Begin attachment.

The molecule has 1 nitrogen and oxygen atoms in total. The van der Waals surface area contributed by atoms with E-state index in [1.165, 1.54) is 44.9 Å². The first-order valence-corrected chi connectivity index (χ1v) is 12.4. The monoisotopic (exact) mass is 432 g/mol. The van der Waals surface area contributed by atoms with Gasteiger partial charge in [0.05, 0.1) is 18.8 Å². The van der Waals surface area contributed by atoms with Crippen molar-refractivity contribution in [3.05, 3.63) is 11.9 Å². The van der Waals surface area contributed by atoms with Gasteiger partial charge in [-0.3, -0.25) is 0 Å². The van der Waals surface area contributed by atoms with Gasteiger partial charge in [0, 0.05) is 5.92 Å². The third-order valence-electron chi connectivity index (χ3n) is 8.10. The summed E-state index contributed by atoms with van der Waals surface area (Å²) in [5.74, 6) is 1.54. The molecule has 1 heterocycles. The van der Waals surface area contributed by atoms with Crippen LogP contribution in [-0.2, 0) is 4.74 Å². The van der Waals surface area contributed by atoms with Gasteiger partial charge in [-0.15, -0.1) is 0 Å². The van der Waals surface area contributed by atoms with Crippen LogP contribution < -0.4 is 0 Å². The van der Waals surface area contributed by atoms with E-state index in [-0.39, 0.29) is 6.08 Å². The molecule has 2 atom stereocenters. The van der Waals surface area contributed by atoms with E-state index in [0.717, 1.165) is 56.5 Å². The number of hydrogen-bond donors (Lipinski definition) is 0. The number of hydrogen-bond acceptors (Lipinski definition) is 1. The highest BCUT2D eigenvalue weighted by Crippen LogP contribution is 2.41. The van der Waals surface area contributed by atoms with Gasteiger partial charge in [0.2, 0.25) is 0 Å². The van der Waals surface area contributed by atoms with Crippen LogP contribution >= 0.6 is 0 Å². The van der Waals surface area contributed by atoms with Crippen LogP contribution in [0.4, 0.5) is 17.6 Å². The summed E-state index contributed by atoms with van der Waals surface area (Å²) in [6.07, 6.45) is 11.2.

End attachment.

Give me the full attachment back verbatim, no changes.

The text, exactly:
The molecule has 1 nitrogen and oxygen atoms in total. The van der Waals surface area contributed by atoms with E-state index in [1.165, 1.54) is 44.9 Å². The first-order valence-corrected chi connectivity index (χ1v) is 12.4. The monoisotopic (exact) mass is 432 g/mol. The van der Waals surface area contributed by atoms with Gasteiger partial charge in [0.05, 0.1) is 18.8 Å². The van der Waals surface area contributed by atoms with Crippen molar-refractivity contribution in [3.05, 3.63) is 11.9 Å². The van der Waals surface area contributed by atoms with Gasteiger partial charge in [-0.3, -0.25) is 0 Å². The van der Waals surface area contributed by atoms with Gasteiger partial charge in [0, 0.05) is 5.92 Å². The third-order valence-electron chi connectivity index (χ3n) is 8.10. The summed E-state index contributed by atoms with van der Waals surface area (Å²) in [5.74, 6) is 1.54. The molecule has 1 heterocycles. The van der Waals surface area contributed by atoms with Crippen LogP contribution in [-0.2, 0) is 4.74 Å². The van der Waals surface area contributed by atoms with Gasteiger partial charge in [-0.15, -0.1) is 0 Å². The van der Waals surface area contributed by atoms with Crippen LogP contribution < -0.4 is 0 Å². The van der Waals surface area contributed by atoms with E-state index in [-0.39, 0.29) is 6.08 Å². The molecule has 2 atom stereocenters. The van der Waals surface area contributed by atoms with E-state index in [0.717, 1.165) is 56.5 Å². The number of hydrogen-bond donors (Lipinski definition) is 0. The number of hydrogen-bond acceptors (Lipinski definition) is 1. The highest BCUT2D eigenvalue weighted by Crippen LogP contribution is 2.41. The van der Waals surface area contributed by atoms with Gasteiger partial charge in [0.2, 0.25) is 0 Å². The van der Waals surface area contributed by atoms with Crippen LogP contribution >= 0.6 is 0 Å². The van der Waals surface area contributed by atoms with Crippen LogP contribution in [0.4, 0.5) is 17.6 Å². The summed E-state index contributed by atoms with van der Waals surface area (Å²) in [6.07, 6.45) is 11.2.